Thursday, March 17, 2016

Healing Powers Series Author: St. Patrick's Day "Feast"

I bet you think this article is about your favorite corned beef and cabbage fare, a typical St. Patrick's Day feast. Don't you? I'm too vain, with respect to Carly Simon, to cook it up this year. Yep, I'm bucking tradition and going green the new Irish way for the health of it.
Back in the day when I was a kid in San Jose, I recall my mom, Patricia, aka Patty, who was Irish Catholic, would be as busy as a honey bee in the kitchen. That reddish beef, potatoes, and cabbage would be the entree. Chocolate cupcakes with fluffy vanilla frosting and green sprinkles were part of the celebration paired with Irish coffee for my parents. It was an event that brought a bit of Irish culture and religion into our home in the San Francisco Bay Area suburbs.
A few years ago, on the South Shore one Thanksgiving Day, I rebelled (like I am this Saturday) and didn't do the must-have dinner: turkey, dressing, mashed potatoes, peas and pecan pie. After all, I was only cooking for two. So, I put together spicy lean ground turkey meatballs, whole-grain spaghetti and marinara sauce. When I dished up this main birdless course, I was greeted with my brother's words, "It doesn't feel like Turkey Day" and "We should have gone out to dinner or bought take-out "Turkey in a Box" with all the fixings." But the non-traditional meal was devoured. Later, there was family time to watch a film and cozy up with the four-leggers. And no unwanted weight gain.
Fast forward to present-day when hardworking folks, like you and me, living in the Sierra work and play hard during the seasonal change. So, instead of making my mother's high-maintenance St. Patrick's Irish cuisine for Saturday, I recommend taking Plan B: make it green the fast, easy and healthier way - and the way Irish eat these days - including adding tea in their diet regime.
Spinach Pasta with Irish Vegetable Medley
8-ounce package of spinach pasta (any shape)
3 tablespoons extra-virgin olive oil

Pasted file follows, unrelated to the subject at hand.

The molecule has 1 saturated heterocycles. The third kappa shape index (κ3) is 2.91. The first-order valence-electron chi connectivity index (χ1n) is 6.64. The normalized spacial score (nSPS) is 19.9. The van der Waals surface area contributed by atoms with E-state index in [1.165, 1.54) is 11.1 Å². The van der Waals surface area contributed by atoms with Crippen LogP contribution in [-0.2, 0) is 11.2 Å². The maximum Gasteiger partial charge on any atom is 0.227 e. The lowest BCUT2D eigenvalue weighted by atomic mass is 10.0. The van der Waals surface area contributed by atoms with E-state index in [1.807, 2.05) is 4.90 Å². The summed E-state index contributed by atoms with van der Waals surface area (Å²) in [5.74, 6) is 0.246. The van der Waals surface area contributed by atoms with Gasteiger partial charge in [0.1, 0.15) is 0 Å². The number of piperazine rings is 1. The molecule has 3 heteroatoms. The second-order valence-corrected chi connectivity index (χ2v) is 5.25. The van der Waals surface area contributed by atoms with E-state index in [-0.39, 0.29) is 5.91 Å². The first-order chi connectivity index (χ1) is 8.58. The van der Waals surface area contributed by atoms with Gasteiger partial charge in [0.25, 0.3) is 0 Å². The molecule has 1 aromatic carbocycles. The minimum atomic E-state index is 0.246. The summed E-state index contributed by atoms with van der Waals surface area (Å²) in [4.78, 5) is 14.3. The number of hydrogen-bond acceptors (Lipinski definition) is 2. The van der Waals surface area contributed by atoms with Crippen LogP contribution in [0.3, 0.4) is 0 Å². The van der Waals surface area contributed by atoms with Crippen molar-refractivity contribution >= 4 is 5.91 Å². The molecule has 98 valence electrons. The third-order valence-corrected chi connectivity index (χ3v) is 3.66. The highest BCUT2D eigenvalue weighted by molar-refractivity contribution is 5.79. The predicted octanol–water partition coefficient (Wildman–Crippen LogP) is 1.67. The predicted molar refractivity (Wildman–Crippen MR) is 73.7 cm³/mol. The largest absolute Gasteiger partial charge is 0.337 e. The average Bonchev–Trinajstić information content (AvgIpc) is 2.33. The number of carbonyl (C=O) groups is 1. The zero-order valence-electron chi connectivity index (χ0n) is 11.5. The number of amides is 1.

3 tablespoons European-style butter
2 garlic cloves, chopped
2 cups cruciferous vegetables (broccoli, carrots and cauliflower)
1/2 cup Parmesan cheese
Ground black pepper to taste (optional)
In a medium-size pan, cook pasta per directions, drain. In a large frying pan, heat oil and butter over medium heat. Add garlic and vegetables. Saute till tender. Keep about 1/3 of the pan water to keep the pasta moist. Toss in cheese. Makes 4 to 6 servings. Pair with fresh, warm potato bread (sliced vertically) spread lightly with butter and toasted in the oven till golden brown.
Greek Honey Yogurt and Pear Parfaits
2 cups yogurt vanilla honey Greek yogurt
2-3 fresh green pears, chopped (or green apples, fave fruits in Ireland)
Cinnamon to taste (an Irish spice)
Whipped cream (for topping and optional)
4 squares of dark mint chocolate
Gather 4 medium size parfait glasses. Layer 1/2 cup each of yogurt and pears. Top the last layer of yogurt with a few pear chunks. Top with a dollop of whipped cream. Sprinkle with cinnamon. Garnish with a square of mint chocolate. Serves 4. (Note: Greek yogurt is high in fat but low in sodium, high in protein and heart healthy potassium.)
Ah, spinach pasta and veggies, potato bread and honey yogurt dessert are something to write home about. While I'll be passing on the corned beef (it's high in sodium, fat, and cholesterol but does boast protein), enjoying it for St. Patrick's Day is fine because it's not a daily deal. And my light Irish brunch of the 21st century (yes, they do eat vegetables and fruit, not just meat and potatoes) is heart healthy and will get you through until dinnertime. Don't forget to savor a cup of hot Irish breakfast tea.
Motto: Traditional foods have perks but so does pleasing your palate, heart health and waistline, which can change through the years.
- Cal Orey, M.A. is an author and journalist. Her books include "The Healing Powers" series (Vinegar, Olive Oil, Chocolate, Honey, and Coffee) published by Kensington. Her website is

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